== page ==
Office: Rm 018 ChB
Phone (Office): ext 86366
Electrochemistry and Corrosion Studies
Traditional Research Division:
Physical & Analytical
B.Sc. (Hons); Ph.D. Newcastle-upon-Tyne
My primary research aim is to solve various industrial corrosion and environmental contamination problems. A recent focus has been the study of waste containers and waste forms for the disposal of high level nuclear wastes. The solution to such problems requires a combination of experimental and modelling approaches. Our experimental approach involves the application of a wide range of electrochemical techniques often under hostile conditions, such as high temperatures in the presence of aggressive environments. These methods are supplemented by various surface and near-surface analytical techniques, such as X-ray photoelectron (XPS) and Auger (AES) spectroscopies, scanning electron microscopy (SEM) and neutron reflectometry (NR). A judicious mixture of fundamental and applied experimentation is inevitably required. The nature of models varies from detailed deterministic process models to statistical/probabilistic and environmental performance assessment models.
Our studies have encompassed the range of detailed reactions (electrochemical, chemical, metallurgical, transport) which are embodied in complex localized corrosion processes such as crevice corrosion, pitting and hydrogen-induced cracking. The initiation of localized corrosion involves stochastic events determined by the combination of the exposure environment, the metallurgical properties of the specific material and the chemical and physical properties of the oxide films on the material's surface. The extent of corrosion damage subsequently sustained by the material can be described by a damage function, i.e., the relationship between the depth of corrosion penetration and the time of exposure to the environment. The cessation of localized corrosion involves repassivation events associated with fluctuations in local chemistry which allow the regrowth of protective oxides on the metal surface.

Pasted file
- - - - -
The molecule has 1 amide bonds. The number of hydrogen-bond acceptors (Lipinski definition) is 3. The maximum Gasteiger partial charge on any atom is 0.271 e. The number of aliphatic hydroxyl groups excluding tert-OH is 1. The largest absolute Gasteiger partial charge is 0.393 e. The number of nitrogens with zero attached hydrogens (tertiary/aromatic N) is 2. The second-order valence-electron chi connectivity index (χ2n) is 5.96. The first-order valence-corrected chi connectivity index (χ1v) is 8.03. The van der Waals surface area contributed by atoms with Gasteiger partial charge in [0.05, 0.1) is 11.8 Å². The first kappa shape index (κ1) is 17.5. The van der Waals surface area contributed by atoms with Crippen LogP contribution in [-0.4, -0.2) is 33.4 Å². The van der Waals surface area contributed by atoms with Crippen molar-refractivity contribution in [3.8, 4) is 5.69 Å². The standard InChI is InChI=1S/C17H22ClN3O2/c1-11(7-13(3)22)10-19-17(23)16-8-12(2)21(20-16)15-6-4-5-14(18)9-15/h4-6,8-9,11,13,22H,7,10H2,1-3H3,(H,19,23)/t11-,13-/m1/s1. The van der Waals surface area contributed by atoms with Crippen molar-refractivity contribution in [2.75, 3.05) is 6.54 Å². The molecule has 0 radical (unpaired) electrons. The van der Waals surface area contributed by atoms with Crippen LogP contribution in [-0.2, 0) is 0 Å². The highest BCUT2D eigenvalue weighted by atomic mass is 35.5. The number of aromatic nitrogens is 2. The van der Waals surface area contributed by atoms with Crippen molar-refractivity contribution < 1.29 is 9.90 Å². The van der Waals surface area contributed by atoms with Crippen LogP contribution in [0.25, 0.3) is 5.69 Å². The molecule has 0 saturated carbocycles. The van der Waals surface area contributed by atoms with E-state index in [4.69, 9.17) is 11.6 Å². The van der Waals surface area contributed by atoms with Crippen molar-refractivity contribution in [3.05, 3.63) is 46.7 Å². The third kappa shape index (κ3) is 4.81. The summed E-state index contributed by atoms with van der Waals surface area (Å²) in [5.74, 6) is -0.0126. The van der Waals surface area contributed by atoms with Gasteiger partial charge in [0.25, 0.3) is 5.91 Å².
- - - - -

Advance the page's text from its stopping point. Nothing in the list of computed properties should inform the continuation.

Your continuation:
We are studying many of these processes on titanium and nickel alloys by monitoring and analyzing the current and potential signals generated during the onset of corrosion. A preliminary damage function has been developed for the crevice corrosion of titanium in the saline groundwaters anticipated in a Canadian nuclear waste disposal vault, and failure criteria developed for the hydrogen induced cracking (HIC) of titanium alloys. For nickel alloys , the effects of metallurgical and chemical features of the materials (e.g., the concentration and distribution of molybenum) will be a major focus of future research efforts.
The long-term corrosion resistance of many materials is determined by the protectiveness of the oxide films, which form on their surface. We are probing the nature of these films, and how they change with exposure to various environments, using techniques such as electrochemical impedance spectroscopy (EIS), neutron reflectometry and noise (signal) analysis. Future plans include the application of techniques such as atomic force microscopy and photoelectrochemistry, and the study of a wider range of industrially important materials applications.
On-going studies in modelling include a mixed potential model for nuclear fuel behaviour under waste disposal conditions and a performance assessment model for a carbon steel/nickel alloy dual wall container for disposal of nuclear waste in the United States. Future plans include models for HIC of titanium alloys and deterministic models for crevice corrosion.